It's not a secret that female models are implored to drop excess pounds (or put pounds on) for fashion week(s). Sometimes, the requirements vary from show to show, meaning that while one client may ask you to drop five pounds, another may ask you for a toned-up physique. But what you might not know, is that male models face the same sizing requests.
Speaking to Fashionista, a selection of male models describe their own "requirements;" requests they've received from fashion houses, designers, and clients to give their bodies just the right look for the respective runway show or editorial. While we always see male models in an "Abercrombie & Fitch-esque" light, it's surprising to know that some guys aren't just asked to put the muscle on—they're asked to drop pounds like their female counterparts.
Perhaps the biggest issue relates to the different tastes between fashion weeks. As Roberto Sipos describes:
"You never know [if they’ll tell you to bulk up]. If you watch the shows in Paris, they’re all skinny. In Milan they still use bulked-up guys. In London it’s [both] skinny and muscle guys. In New York, it’s more looking like a man."
Yes, Paris does have the skinnier guys (looking at you Hedi Slimane and Saint Laurent Paris). Considering model Ryan Keaning notes that his leaner frame makes him "stronger in the European market," we see the discrepancy.
But it seems like the wider trend is about guys bulking up. And this is definitely something we can get behind—especially if it means eating more grilled cheese and pizza. As Tim Coppens' model, Gabriel True, explains:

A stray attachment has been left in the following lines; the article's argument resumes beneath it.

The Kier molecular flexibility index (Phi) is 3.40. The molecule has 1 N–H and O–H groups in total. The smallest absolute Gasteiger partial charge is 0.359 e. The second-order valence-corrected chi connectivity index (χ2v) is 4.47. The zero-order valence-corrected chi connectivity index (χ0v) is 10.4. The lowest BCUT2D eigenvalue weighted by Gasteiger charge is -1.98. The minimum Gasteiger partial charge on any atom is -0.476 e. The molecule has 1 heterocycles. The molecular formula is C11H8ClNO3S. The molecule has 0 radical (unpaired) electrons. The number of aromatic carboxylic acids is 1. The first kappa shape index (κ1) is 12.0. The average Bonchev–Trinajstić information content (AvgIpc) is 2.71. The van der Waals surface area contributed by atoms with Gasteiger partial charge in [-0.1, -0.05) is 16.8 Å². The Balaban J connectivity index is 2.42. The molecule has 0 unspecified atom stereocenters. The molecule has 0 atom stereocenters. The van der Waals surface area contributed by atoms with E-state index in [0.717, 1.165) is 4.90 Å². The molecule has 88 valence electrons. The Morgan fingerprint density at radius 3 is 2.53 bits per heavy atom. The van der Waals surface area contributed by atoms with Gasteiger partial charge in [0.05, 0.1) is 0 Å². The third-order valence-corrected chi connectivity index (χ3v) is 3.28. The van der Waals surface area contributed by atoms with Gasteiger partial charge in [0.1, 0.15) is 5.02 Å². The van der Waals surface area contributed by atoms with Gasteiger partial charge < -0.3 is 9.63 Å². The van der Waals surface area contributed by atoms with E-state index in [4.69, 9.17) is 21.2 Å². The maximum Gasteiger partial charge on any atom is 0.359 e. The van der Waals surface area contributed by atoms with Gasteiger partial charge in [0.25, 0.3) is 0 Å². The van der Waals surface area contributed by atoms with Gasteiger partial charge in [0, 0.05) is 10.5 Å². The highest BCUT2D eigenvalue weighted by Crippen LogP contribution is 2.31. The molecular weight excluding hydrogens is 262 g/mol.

"It’s a pretty body-centric industry. With a lot of boys like me who are naturally skinny and just don't have a lot of definition, they want you to be more muscular and toned. I never worked out because I’m naturally skinny so I’m like, 'Alright, I’ll eat just grilled cheese and pizza every single day.' I’m running and doing planks and core exercise.
But it's not just about the gaining and losing of weight. Most guys also need to keep an eye on their haircuts and overall "look." Some have to cut their hair upon client request. As Andre Bona, who walked in Todd Snyder's New York Fashion Week: Men's runway show, said about having his hair chopped off:
"It happens sometimes, usually when the client is important. One time I had to shave my head. That was in 2013."
Some models must undergo massive aesthetic overhauls, like Jake Lucas:
"I had to bleach my eyebrows. You can kind of still see it. With long hair, it changes a lot. A lot of the time they ask me to leave it natural; I'll wake up, have a shower, and it's fine. And then other times they'll curl it and go crazy for editorials and stuff. My first-ever editorial, they cut my hair to be the same as the girl's, so we both had hair up to here. [Gestures to just below his ears.] That was two years ago. Since then, I've never been asked to cut my hair. It's been long since I was a kid.
"No, it’s kind of the opposite. I’ve been trying to cut my hair and my agent is like, 'No, no don’t cut it!' I think he thinks that my hair is part of my 'look' so it’s kind of important to keep that."
Regardless of the guy, one thing is clear, modeling will always be in pursuit of achieving "the look."